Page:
Self-doubt is a constant companion, and anything that feeds that beast is likely to find us sooner or later. My self-doubt was feasting. It had so much to eat that I couldn’t see beyond the truth, not very assuring and somewhat trite, that all writers go through periods of inactivity. What I lost track of was a truth not as often spoken: Being a writer is more than just the act of writing.

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As writers, we don’t merely produce words to be consumed. We live a writer’s life. Our involvement with words doesn’t stop when we leave our desk, or when we pull a book off our bookshelves. When we’re not writing or reading, we’re attending literary festivals or readings in support of other authors. We’re reading new works in journals and supporting their efforts in the world. We’re discussing the latest writing by others and searching for the next book (or script or poem) to blow our minds open. We’re volunteering or finding groups involved in promoting writing. We’re teaching at all levels. We edit work for others and offer what at least some of our friends and acquaintances think of as an informed opinion.  As writers, we are more than what we produce, we are ambassadors of the written word, representing the literary world as enfranchised citizens.

When I came away from the workshops, I was reinvigorated. There was the obvious and immediate gratification I got from the thanks of the members. But it was also the realization that regardless of my lack of finished work in the last year, I was still a writer. I realized that the opportunities to be a writer weren’t limited to the time I could find to create or the success of any period of creativity. And even though I hadn’t applied to lead the workshops as a way to jump-start my own work, that’s what happened. Within a month of the workshop, I had completed a new story, the first in longer than I could count. A month after that, another story and the beginnings of what I hope will be a third.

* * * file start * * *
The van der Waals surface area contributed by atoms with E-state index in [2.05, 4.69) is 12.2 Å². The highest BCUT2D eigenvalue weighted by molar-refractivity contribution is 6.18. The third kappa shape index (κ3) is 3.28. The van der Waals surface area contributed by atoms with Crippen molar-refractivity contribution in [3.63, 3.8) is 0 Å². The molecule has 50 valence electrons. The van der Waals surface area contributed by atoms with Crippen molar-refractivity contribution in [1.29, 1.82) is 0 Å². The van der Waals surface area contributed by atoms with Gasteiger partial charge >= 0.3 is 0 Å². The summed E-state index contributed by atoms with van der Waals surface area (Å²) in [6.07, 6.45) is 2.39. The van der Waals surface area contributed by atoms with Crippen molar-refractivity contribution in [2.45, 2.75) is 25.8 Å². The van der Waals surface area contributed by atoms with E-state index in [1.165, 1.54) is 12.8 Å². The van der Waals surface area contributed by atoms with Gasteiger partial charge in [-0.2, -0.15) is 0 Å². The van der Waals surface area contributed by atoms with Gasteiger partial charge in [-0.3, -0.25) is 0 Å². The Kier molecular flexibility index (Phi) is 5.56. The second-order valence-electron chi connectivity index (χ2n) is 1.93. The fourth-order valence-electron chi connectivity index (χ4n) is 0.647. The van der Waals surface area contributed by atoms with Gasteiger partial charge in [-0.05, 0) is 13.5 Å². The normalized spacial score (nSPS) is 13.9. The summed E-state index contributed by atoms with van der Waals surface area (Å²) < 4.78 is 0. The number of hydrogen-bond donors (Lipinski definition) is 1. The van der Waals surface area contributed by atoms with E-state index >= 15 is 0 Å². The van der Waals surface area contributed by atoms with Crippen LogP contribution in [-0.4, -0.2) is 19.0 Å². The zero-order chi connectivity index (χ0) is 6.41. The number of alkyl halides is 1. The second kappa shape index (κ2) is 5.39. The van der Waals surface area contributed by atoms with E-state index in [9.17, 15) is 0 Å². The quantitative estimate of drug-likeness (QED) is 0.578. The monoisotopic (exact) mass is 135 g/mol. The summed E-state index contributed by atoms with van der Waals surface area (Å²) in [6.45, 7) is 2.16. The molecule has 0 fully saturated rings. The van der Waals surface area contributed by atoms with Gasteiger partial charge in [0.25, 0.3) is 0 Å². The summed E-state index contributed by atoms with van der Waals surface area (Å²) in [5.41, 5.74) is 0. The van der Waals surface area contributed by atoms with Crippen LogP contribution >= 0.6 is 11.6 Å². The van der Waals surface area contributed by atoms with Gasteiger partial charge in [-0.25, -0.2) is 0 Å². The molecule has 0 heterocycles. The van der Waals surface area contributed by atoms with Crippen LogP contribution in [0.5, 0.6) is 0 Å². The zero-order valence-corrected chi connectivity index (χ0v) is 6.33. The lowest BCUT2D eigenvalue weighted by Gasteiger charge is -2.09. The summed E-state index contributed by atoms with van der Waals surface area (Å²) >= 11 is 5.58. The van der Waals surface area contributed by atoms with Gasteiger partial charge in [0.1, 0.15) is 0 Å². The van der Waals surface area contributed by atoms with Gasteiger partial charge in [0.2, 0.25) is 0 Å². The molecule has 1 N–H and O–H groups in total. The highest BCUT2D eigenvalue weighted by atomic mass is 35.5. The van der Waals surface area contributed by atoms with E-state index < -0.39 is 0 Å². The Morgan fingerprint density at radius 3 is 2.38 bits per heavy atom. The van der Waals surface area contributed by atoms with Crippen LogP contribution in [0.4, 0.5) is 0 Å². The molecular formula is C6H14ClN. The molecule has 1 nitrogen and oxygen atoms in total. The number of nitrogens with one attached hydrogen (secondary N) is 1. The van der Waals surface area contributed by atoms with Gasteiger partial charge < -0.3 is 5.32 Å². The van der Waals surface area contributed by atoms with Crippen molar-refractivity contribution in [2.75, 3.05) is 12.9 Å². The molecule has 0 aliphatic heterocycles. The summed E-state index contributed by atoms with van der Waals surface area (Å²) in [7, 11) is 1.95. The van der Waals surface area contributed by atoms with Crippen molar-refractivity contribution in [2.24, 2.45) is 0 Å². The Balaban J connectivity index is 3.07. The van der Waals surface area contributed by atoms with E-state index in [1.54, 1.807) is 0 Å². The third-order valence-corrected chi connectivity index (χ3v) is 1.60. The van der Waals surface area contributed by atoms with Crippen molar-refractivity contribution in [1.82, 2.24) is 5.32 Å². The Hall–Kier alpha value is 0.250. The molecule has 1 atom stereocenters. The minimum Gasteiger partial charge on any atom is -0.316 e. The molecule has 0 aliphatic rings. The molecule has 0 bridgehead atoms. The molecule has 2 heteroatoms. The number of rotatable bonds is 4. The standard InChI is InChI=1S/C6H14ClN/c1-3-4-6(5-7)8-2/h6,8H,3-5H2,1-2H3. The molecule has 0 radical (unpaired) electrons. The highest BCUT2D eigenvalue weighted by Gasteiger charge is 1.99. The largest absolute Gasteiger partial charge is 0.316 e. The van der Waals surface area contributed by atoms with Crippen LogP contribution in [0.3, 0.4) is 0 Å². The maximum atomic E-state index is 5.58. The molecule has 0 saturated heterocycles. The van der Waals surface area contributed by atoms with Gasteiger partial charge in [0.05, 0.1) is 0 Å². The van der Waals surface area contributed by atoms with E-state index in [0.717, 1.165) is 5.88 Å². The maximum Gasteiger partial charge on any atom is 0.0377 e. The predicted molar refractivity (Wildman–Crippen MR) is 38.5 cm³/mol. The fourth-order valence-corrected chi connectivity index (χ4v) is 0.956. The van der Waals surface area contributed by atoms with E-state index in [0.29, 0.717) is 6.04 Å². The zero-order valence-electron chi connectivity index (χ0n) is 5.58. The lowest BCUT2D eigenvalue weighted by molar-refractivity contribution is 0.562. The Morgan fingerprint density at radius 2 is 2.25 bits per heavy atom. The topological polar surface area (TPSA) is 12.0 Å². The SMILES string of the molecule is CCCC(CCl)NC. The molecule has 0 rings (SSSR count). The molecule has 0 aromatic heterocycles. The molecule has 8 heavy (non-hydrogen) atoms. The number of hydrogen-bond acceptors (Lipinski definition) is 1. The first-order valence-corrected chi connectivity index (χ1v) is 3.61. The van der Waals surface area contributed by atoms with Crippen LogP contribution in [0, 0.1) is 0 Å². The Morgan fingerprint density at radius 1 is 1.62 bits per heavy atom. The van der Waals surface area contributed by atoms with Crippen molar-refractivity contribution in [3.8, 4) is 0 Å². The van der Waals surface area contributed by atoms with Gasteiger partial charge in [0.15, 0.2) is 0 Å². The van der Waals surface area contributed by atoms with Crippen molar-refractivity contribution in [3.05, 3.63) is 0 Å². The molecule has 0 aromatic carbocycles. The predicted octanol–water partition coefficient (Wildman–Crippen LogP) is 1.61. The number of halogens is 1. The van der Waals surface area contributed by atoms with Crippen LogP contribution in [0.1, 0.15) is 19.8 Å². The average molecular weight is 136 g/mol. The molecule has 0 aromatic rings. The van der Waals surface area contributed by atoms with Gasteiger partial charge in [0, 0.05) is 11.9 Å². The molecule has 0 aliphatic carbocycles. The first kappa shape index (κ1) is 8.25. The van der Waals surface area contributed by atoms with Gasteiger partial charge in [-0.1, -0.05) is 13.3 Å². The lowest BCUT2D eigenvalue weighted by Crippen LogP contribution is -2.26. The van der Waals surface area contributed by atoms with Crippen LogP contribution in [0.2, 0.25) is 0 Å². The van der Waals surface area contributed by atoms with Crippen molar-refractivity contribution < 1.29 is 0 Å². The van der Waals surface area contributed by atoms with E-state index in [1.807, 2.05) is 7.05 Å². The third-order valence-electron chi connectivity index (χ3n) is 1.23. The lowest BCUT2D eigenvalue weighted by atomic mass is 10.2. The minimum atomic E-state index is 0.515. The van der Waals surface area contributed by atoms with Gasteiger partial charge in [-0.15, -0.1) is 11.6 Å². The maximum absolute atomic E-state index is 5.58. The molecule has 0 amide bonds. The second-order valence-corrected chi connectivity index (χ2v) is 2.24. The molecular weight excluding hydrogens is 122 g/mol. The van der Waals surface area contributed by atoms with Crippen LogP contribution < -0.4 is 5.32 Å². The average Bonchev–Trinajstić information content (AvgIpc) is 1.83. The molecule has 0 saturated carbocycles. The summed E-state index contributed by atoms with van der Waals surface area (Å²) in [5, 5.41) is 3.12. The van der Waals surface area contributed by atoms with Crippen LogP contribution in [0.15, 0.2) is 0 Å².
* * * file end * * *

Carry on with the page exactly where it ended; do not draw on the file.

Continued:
All of that happened, I believe, because I kept to my duty as a literary citizen by staying involved, by participating in all the aspects of what it means to be a writer.

So when you find the beast of self-doubt hanging round your door, don’t fall for its tricks. Writing is not the only way to chase it off. There are myriad other ways to be a writer during fallow periods. Go to readings and conferences. Propose a panel, lecture, or workshop. Revise that graduation lecture and turn it into an essay for publication, or pick up the ECE you slogged your way through and find a new purpose for it. Volunteer to read to children at the library or with a literacy program near you. Get out in the world. Be a literary citizen.


Jason-Hill

 

Jason Hill is a fiction alum of Spalding’s MFA in Writing and also holds an MA in Philosophy from the University of Connecticut. His short stories have appeared in The Austin Review and Tulane Review.

 


 

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One thought on “Being a Writer

  1. I throughly enjoyed this essay. It’s smart, and motivating, and reminds us all what it means to be a writer in every way. Thanks for writing it. Roy Hoffman